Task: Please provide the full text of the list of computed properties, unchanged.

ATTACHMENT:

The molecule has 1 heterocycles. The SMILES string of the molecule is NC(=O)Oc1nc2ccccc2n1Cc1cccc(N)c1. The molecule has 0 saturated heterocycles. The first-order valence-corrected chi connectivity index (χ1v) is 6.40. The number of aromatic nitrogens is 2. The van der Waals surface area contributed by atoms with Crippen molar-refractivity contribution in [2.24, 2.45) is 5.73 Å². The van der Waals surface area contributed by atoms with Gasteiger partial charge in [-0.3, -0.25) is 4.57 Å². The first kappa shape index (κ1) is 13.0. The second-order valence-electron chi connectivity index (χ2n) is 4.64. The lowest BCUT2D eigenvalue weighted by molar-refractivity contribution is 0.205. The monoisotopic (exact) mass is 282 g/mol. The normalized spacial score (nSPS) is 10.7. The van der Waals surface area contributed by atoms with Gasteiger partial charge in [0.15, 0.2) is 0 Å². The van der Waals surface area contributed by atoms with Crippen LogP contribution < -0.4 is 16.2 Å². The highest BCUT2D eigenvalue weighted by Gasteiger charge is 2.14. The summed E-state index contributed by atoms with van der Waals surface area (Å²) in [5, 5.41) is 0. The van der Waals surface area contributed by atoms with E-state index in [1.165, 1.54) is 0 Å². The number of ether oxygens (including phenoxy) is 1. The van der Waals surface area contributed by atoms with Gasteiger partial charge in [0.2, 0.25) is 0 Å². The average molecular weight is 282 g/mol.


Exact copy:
The molecule has 1 heterocycles. The SMILES string of the molecule is NC(=O)Oc1nc2ccccc2n1Cc1cccc(N)c1. The molecule has 0 saturated heterocycles. The first-order valence-corrected chi connectivity index (χ1v) is 6.40. The number of aromatic nitrogens is 2. The van der Waals surface area contributed by atoms with Crippen molar-refractivity contribution in [2.24, 2.45) is 5.73 Å². The van der Waals surface area contributed by atoms with Gasteiger partial charge in [-0.3, -0.25) is 4.57 Å². The first kappa shape index (κ1) is 13.0. The second-order valence-electron chi connectivity index (χ2n) is 4.64. The lowest BCUT2D eigenvalue weighted by molar-refractivity contribution is 0.205. The monoisotopic (exact) mass is 282 g/mol. The normalized spacial score (nSPS) is 10.7. The van der Waals surface area contributed by atoms with Gasteiger partial charge in [0.15, 0.2) is 0 Å². The van der Waals surface area contributed by atoms with Crippen LogP contribution < -0.4 is 16.2 Å². The highest BCUT2D eigenvalue weighted by Gasteiger charge is 2.14. The summed E-state index contributed by atoms with van der Waals surface area (Å²) in [5, 5.41) is 0. The van der Waals surface area contributed by atoms with E-state index in [1.165, 1.54) is 0 Å². The number of ether oxygens (including phenoxy) is 1. The van der Waals surface area contributed by atoms with Gasteiger partial charge in [0.2, 0.25) is 0 Å². The average molecular weight is 282 g/mol.